China, Shaanxi province
late Yuan to early Ming dynasty (1279–1368/1368–1644)
Cast iron, traces of pigment
30 11/16 x 19 7/8 x 16 in. (78 x 50.5 x 40.7 cm)
Currently Not On View
This engaging portrait of a monk represents an arhat (in Chinese, lohan), one of a group of “perfected beings” who, in the Buddhist faith, were the original disciples of Shakyamuni Buddha. Like bodhisattvas, arhats have attained perfection but have delayed entering nirvana and becoming buddhas so that they may aid others in seeking enlightenment. Arhats were regarded as having achieved extraordinary spiritual levels that endowed them with superhuman capabilities. Usually appearing in groups of four, sixteen, eighteen, or even as many as five hundred or a thousand, the arhats were depicted as monks and ascetics, sometimes with exaggerated features such as long eyebrows or domed heads, and some were associated with particular attributes. Although lists identifying each arhat exist, the descriptions are generally vague, and precise identifications of individual figures are difficult. The realism and humanity in the Kimbell arhat’s face contrast with the simplified but rhythmical form of the body to produce a portrait of great character and presence. An inscription on the back of the statue names a large group of donors who commissioned and paid for the work, and gives the name of the temple, Yuhua, in Shanxi province, to which it was donated, and where it may have been installed as part of a larger group of arhat portraits.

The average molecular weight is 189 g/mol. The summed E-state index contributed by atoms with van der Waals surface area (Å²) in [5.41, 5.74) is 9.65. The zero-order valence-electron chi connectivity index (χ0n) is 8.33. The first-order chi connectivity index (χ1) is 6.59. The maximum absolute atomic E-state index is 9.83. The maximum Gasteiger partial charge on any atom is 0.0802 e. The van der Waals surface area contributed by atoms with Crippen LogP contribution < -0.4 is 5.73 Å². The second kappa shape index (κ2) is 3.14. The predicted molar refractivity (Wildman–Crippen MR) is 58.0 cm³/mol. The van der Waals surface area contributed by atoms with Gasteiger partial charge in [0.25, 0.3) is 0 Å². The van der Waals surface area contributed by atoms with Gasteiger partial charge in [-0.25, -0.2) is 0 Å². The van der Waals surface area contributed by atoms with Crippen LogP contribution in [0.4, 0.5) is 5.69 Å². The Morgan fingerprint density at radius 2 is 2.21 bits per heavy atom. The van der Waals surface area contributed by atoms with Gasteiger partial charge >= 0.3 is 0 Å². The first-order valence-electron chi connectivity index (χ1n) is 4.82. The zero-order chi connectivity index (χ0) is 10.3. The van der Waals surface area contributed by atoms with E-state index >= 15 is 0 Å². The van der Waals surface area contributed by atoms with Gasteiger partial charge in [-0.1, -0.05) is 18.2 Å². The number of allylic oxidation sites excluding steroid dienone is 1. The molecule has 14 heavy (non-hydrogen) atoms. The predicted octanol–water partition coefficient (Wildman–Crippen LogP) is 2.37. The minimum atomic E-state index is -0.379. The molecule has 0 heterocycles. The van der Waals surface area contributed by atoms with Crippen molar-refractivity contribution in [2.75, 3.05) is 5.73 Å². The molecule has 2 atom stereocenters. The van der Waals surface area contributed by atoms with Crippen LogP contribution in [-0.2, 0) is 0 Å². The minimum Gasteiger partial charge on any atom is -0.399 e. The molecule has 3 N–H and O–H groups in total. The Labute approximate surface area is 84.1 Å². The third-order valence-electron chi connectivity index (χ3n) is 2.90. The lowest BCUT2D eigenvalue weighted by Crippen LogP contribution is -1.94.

(Takashi Yanagi, Kyoto, Japan); purchased by Kimbell Art Foundation, Fort Worth, 1984.